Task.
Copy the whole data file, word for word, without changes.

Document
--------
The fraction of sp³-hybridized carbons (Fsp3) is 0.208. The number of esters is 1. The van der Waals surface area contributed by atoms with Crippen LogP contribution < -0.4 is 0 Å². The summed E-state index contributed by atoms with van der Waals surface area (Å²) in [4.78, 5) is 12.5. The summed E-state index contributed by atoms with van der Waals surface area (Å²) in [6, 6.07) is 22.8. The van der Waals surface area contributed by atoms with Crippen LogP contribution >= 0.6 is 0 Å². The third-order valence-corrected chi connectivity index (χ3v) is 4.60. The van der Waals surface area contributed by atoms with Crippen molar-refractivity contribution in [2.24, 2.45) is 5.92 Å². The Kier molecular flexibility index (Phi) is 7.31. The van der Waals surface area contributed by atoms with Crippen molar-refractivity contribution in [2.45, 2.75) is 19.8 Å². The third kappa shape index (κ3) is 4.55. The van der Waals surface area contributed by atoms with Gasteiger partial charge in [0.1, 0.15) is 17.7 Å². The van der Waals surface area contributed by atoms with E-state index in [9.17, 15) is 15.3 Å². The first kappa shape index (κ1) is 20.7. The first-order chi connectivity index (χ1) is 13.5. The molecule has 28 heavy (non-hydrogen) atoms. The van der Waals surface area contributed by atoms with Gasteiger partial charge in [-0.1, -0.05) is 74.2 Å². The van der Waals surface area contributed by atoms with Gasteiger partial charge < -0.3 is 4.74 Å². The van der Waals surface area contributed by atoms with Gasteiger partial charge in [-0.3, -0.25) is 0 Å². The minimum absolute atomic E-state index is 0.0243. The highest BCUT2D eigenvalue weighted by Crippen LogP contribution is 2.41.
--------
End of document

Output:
The fraction of sp³-hybridized carbons (Fsp3) is 0.208. The number of esters is 1. The van der Waals surface area contributed by atoms with Crippen LogP contribution < -0.4 is 0 Å². The summed E-state index contributed by atoms with van der Waals surface area (Å²) in [4.78, 5) is 12.5. The summed E-state index contributed by atoms with van der Waals surface area (Å²) in [6, 6.07) is 22.8. The van der Waals surface area contributed by atoms with Crippen LogP contribution >= 0.6 is 0 Å². The third-order valence-corrected chi connectivity index (χ3v) is 4.60. The van der Waals surface area contributed by atoms with Crippen molar-refractivity contribution in [2.24, 2.45) is 5.92 Å². The Kier molecular flexibility index (Phi) is 7.31. The van der Waals surface area contributed by atoms with Crippen molar-refractivity contribution in [2.45, 2.75) is 19.8 Å². The third kappa shape index (κ3) is 4.55. The van der Waals surface area contributed by atoms with Gasteiger partial charge in [0.1, 0.15) is 17.7 Å². The van der Waals surface area contributed by atoms with E-state index in [9.17, 15) is 15.3 Å². The first kappa shape index (κ1) is 20.7. The first-order chi connectivity index (χ1) is 13.5. The molecule has 28 heavy (non-hydrogen) atoms. The van der Waals surface area contributed by atoms with Gasteiger partial charge in [-0.1, -0.05) is 74.2 Å². The van der Waals surface area contributed by atoms with Gasteiger partial charge < -0.3 is 4.74 Å². The van der Waals surface area contributed by atoms with Gasteiger partial charge in [-0.3, -0.25) is 0 Å². The minimum absolute atomic E-state index is 0.0243. The highest BCUT2D eigenvalue weighted by Crippen LogP contribution is 2.41.